Drivers from the deep: the contribution of collicular input to thalamocortical processing.
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A traditional view of the thalamus is that it is a relay station which receives sensory input and conveys this information to cortex. This sensory input determines most of the properties of first order thalamic neurons, and so is said to drive, rather than modulate, these neurons. This holds as a rule for first order thalamic nuclei, but in contrast, higher order thalamic nuclei receive much of their driver input back from cerebral cortex. In addition, higher order thalamic neurons receive inputs from subcortical movement-related centers. In the terminology popularized from studies of the sensory system, can we consider these ascending motor inputs to thalamus from subcortical structures to be modulators, subtly influencing the activity of their target neurons, or drivers, dictating the activity of their target neurons? This chapter summarizes relevant evidence from neuronal recording, inactivation, and stimulation of pathways projecting from the superior colliculus through thalamus to cerebral cortex. The study concludes that many inputs to the higher order nuclei of the thalamus from subcortical oculomotor areas - from the superior colliculus and probably other midbrain and pontine regions - should be regarded as motor drivers analogous to the sensory drivers at the first order thalamic nuclei. These motor drivers at the thalamus are viewed as being at the top of a series of feedback loops that provide information on impending actions, just as sensory drivers provide information about the external environment.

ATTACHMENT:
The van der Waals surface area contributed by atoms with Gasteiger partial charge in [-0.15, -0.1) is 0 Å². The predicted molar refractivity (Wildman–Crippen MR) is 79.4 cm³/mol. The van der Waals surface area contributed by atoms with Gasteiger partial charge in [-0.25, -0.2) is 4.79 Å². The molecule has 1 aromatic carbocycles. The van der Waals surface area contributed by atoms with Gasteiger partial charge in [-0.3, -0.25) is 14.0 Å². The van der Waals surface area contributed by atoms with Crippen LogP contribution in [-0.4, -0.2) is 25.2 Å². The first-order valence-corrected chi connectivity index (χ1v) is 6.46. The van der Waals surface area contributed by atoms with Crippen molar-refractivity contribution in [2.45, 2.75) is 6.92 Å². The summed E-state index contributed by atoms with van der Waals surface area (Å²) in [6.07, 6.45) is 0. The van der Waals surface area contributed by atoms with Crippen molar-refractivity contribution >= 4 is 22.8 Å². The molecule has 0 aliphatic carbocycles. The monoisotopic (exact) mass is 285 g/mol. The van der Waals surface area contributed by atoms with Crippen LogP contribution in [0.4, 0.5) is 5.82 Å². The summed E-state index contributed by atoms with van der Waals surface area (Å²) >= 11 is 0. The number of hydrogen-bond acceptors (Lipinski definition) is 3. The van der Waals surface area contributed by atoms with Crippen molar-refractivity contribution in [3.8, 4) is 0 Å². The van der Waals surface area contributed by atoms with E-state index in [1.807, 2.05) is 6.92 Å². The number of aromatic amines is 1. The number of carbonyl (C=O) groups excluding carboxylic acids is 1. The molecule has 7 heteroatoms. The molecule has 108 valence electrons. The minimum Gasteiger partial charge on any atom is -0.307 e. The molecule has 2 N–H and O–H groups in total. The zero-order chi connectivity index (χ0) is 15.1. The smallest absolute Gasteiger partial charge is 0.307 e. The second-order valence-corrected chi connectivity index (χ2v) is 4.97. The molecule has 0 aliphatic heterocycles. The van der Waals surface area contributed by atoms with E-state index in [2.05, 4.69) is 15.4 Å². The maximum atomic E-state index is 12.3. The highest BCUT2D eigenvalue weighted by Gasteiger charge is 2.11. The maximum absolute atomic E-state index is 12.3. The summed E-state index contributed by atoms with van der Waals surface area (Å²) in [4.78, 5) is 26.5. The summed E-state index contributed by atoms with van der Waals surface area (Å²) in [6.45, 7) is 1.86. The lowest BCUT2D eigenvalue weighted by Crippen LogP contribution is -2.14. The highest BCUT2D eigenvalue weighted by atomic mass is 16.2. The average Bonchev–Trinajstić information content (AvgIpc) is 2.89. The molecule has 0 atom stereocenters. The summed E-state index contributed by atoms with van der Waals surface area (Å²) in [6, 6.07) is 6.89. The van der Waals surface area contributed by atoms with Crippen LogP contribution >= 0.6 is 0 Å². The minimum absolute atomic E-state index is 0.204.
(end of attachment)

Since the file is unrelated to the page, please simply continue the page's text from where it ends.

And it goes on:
Published Version (Please cite this version)10.1016/S0079-6123(05)49015-9
Publication InfoWurtz, Robert H; Sommer, Marc A; & Cavanaugh, James (2005). Drivers from the deep: the contribution of collicular input to thalamocortical processing. Prog Brain Res, 149. pp. 207-225. 10.1016/S0079-6123(05)49015-9. Retrieved from https://hdl.handle.net/10161/11743.
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W. H. Gardner, Jr. Associate Professor
We study circuits for cognition. Using a combination of neurophysiology and biomedical engineering, we focus on the interaction between brain areas during visual perception, decision-making, and motor planning. Specific projects include the role of frontal cortex in metacognition, the role of cerebellar-frontal circuits in action timing, the neural basis of "good enough" decision-making (satisficing), and the neural mechanisms of transcranial magnetic stimulation (TMS).